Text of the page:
Top Gun: Maverick | movie review
Not the mash-up of an 80s action movie with a 90s comedy Western that the title suggests.
Movie summary: After more than thirty years of service as one of the Navy's top aviators, Pete Mitchell is where he belongs, pushing the envelope as a courageous test pilot and dodging the advancement in rank that would ground him. (IMDb)
I haven't seen the original Top Gun in decades, but it's been referenced and homaged so much in other works over the years that I didn't feel I had to watch it again. Happily, I picked up on pretty much all the extensive call-backs and references to the first film, which was very lucky for me because Top Gun: Maverick does come close to feeling like part two of a single story at times, rather than a second story in the same setting.
That's not a criticism either, but it is curious to see plenty of critics praise all the in-jokes and references to a previous movie that usually gets dismissed, if not outright derided, in a superhero movie. My stance is more consistent: obviously movies taking place in the same continuity should be able to refer back to previous stories because what kind of sense would it be to not bring up past events and how they affected the characters concerned?
I will say that Top Gun: Maverick does skirt the edges of getting a little too similar to what we've seen before - as an example, it's bordering on ludicrous how Rooster (Miles Teller), the son of Goose from the original, turned out almost exactly like his father in terms of facial hair and dress sense - but has enough restraint to stop from tipping over into directly repeating what we've already seen (if you've seen the original, that is!).
One thing that really struck me was how well-written and performed Maverick actually was, which is credit to the writers and to Tom Cruise. There are times when he doesn't feel like quite the same character, but then you think about it for a second and realise just how much time has passed and it makes complete sense - why the hell would he act the same way decades later?
There are moments when the old Maverick shine through, but it's really impressive to see how this fictional person has changed and grown over the years while still feeling realistically hung up on a certain event from the first movie (nope, not going to spoil the original - go watch it) and how that impacted on his life and those around him - Rooster in particular - in the time that passed in-between.
As far as the action goes, the last time I had this particular feeling about a movie was for Gravity, with Sandra Bullock. Seeing that movie in IMAX 3D was mind-blowing for how much that cinema-only experience enhanced what I was watching. There was no 3D for Top Gun: Maverick, but this is definitely another movie that absolutely has to be experienced on the largest screen possible - trust me, it's worth the extra cost.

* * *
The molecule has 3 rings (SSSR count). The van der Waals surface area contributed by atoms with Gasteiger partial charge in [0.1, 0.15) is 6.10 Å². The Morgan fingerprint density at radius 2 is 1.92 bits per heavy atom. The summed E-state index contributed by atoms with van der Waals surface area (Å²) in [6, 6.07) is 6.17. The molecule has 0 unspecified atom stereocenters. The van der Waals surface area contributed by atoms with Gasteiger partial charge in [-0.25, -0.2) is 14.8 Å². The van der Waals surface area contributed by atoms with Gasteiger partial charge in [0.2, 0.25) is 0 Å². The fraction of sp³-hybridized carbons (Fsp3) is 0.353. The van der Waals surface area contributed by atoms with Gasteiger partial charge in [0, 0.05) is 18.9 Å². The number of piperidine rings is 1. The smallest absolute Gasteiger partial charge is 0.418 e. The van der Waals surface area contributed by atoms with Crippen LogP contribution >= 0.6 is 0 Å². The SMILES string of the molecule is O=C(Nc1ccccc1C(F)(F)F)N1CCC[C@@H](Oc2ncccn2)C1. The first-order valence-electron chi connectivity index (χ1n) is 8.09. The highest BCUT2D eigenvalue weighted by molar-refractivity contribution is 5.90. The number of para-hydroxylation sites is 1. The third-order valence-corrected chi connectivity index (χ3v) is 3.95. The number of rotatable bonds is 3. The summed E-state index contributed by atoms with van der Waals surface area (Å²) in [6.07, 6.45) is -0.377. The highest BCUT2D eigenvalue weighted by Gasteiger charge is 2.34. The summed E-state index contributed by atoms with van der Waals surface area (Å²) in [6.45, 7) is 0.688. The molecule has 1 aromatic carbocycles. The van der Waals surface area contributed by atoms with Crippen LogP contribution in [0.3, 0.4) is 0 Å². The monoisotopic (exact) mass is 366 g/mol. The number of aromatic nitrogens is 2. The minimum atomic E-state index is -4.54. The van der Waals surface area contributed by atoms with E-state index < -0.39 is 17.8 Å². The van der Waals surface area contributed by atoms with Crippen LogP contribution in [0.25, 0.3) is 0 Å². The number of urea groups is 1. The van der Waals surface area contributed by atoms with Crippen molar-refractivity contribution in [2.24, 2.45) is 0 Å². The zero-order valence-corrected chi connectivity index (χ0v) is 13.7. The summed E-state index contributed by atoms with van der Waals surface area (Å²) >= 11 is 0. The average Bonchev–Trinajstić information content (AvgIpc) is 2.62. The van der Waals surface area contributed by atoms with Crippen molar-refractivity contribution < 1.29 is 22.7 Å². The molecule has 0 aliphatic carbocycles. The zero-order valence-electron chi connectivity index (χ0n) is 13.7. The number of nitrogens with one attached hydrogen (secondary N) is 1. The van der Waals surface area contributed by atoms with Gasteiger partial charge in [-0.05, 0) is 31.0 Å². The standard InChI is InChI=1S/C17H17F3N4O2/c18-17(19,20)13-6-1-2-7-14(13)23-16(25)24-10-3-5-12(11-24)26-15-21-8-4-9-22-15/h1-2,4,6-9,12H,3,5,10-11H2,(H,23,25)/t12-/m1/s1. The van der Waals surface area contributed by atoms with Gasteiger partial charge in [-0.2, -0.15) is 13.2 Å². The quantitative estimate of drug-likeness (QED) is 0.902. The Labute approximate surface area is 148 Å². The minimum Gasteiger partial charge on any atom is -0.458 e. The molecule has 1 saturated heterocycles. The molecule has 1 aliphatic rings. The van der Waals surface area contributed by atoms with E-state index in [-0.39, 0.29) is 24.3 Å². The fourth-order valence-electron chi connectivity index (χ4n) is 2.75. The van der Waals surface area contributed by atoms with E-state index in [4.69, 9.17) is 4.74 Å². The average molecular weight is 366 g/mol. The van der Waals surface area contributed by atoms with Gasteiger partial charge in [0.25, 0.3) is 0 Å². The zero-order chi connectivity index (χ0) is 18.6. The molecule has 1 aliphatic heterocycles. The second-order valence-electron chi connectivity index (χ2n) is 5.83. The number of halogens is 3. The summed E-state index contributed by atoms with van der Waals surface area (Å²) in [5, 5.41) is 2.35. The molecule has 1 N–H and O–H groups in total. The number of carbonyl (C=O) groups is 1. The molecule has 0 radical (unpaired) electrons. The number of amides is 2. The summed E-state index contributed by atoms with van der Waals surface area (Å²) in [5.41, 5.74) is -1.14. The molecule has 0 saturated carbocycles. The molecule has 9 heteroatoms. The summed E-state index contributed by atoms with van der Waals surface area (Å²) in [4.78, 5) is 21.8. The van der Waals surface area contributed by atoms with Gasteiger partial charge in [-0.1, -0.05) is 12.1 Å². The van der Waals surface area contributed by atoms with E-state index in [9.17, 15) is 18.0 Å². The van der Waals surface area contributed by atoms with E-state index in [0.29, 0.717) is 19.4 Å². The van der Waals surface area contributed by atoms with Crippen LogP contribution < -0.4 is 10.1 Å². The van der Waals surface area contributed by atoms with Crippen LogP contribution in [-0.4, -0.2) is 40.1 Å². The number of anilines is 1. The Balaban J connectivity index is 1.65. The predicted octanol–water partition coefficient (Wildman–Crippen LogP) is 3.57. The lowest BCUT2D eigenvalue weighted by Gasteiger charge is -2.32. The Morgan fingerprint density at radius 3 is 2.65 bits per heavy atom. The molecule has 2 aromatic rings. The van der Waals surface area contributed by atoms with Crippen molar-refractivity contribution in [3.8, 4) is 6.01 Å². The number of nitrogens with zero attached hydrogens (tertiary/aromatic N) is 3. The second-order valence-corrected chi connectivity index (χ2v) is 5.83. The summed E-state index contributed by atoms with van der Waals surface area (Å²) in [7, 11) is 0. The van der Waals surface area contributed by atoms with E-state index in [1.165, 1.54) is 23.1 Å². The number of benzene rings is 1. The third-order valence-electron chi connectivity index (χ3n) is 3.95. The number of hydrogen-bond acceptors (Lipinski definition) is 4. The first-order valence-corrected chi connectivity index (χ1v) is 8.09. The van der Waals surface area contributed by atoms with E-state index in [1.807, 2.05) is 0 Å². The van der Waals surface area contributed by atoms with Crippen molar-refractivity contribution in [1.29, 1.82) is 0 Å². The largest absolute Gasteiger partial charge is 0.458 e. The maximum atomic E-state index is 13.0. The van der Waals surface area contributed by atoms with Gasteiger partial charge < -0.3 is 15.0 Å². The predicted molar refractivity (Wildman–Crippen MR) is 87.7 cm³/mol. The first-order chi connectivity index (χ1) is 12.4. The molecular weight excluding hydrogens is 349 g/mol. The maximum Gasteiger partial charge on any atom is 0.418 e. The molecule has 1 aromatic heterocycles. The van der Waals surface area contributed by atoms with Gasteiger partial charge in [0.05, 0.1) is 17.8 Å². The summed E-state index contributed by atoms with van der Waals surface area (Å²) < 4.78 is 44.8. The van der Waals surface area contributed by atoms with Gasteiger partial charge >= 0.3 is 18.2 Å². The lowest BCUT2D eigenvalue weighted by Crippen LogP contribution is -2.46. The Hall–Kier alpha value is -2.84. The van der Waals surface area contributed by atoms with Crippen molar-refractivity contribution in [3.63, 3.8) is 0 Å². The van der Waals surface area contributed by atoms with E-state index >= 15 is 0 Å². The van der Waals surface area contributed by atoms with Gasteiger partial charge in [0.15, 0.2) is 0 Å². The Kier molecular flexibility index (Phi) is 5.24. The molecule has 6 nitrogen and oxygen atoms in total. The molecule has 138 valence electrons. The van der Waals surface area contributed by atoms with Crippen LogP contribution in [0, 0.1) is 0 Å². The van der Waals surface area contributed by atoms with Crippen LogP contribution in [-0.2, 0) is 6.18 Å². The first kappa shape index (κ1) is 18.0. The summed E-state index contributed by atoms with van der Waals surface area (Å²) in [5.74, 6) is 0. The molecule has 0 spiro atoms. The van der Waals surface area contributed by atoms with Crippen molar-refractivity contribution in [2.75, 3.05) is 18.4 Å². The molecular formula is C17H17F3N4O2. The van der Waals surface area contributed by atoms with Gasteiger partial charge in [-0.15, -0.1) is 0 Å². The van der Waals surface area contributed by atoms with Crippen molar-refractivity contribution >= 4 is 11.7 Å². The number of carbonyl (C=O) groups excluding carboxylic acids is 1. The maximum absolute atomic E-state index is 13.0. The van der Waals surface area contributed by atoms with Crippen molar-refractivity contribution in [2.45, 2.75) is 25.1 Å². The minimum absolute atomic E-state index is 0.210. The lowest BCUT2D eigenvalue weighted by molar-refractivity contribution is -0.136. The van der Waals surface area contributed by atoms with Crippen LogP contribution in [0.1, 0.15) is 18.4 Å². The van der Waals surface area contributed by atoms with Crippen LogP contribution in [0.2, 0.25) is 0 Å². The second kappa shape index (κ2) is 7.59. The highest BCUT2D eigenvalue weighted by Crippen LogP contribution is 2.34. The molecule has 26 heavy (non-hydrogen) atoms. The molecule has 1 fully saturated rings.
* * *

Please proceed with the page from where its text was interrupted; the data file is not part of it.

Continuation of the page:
I know that as much footage as possible was actually captured in the air in real fighters, and that sense of authenticity shines so brightly that it made me want to re-evaluate every action movie I'd ever seen before. The aerial scenes are unmatched in cinema history and the sound design (if they didn't just use the actual noises of the fighters, which it sounds like they did) is equally impeccable.
Honestly, if Top Gun: Maverick doesn't sweep at least the technical awards when it's time to hand out statuettes and trinkets again, then there's something seriously wrong with those giving out the prizes. It's not just how good everything looks and sounds either, but how seamlessly it all fits together to create some of the most thrillingly-immersive sequences ever captured on film - I was obviously sitting to watch this, but found myself leaning from side to side, matching the action, because I was so caught up in what I was seeing.
Ignore that the mission they spend the movie training for and then carrying out is effectively replicating the trench run and hitting a small target objective from Star Wars, and that the action sequence after that steers a little closer than I expected to a more generic action finale, because none of it will matter when watching. Top Gun: Maverick is just brilliant from start to finish and would've easily been my number one movie of the year if Everything Everywhere All at Once didn't exist. Ignore the doomsayers, movies are doing just fine, thanks.
Top Gun: Maverick is an incredible experience that demands being seen on the biggest screen you can find - the fact that it matches the audio-visual thrills with a very human story about growing older and learning to live with mistakes made in the past is the very tasty icing and cherry on top of the already-amazing cake. It does steer a little too much in the direction of a regular action movie at the very end, but even that is pulled off brilliantly.